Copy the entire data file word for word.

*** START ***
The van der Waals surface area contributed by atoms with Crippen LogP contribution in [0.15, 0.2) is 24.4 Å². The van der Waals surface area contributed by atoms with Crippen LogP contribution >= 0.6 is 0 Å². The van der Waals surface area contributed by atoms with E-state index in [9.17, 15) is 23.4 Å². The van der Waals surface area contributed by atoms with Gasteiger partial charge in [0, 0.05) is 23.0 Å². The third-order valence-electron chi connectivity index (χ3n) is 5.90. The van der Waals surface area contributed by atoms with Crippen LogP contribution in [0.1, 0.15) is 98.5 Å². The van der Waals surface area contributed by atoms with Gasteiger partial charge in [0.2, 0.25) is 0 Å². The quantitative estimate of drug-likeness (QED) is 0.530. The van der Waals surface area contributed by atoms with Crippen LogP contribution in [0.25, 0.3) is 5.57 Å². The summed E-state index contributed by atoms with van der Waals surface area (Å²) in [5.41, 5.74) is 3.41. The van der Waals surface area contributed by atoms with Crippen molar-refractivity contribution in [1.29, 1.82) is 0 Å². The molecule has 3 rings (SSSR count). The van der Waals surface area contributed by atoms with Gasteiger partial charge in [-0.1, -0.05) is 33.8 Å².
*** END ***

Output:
The van der Waals surface area contributed by atoms with Crippen LogP contribution in [0.15, 0.2) is 24.4 Å². The van der Waals surface area contributed by atoms with Crippen LogP contribution >= 0.6 is 0 Å². The van der Waals surface area contributed by atoms with E-state index in [9.17, 15) is 23.4 Å². The van der Waals surface area contributed by atoms with Gasteiger partial charge in [0, 0.05) is 23.0 Å². The third-order valence-electron chi connectivity index (χ3n) is 5.90. The van der Waals surface area contributed by atoms with Crippen LogP contribution in [0.1, 0.15) is 98.5 Å². The van der Waals surface area contributed by atoms with Gasteiger partial charge in [0.2, 0.25) is 0 Å². The quantitative estimate of drug-likeness (QED) is 0.530. The van der Waals surface area contributed by atoms with Crippen LogP contribution in [0.25, 0.3) is 5.57 Å². The summed E-state index contributed by atoms with van der Waals surface area (Å²) in [5.41, 5.74) is 3.41. The van der Waals surface area contributed by atoms with Crippen molar-refractivity contribution in [1.29, 1.82) is 0 Å². The molecule has 3 rings (SSSR count). The van der Waals surface area contributed by atoms with Gasteiger partial charge in [-0.1, -0.05) is 33.8 Å².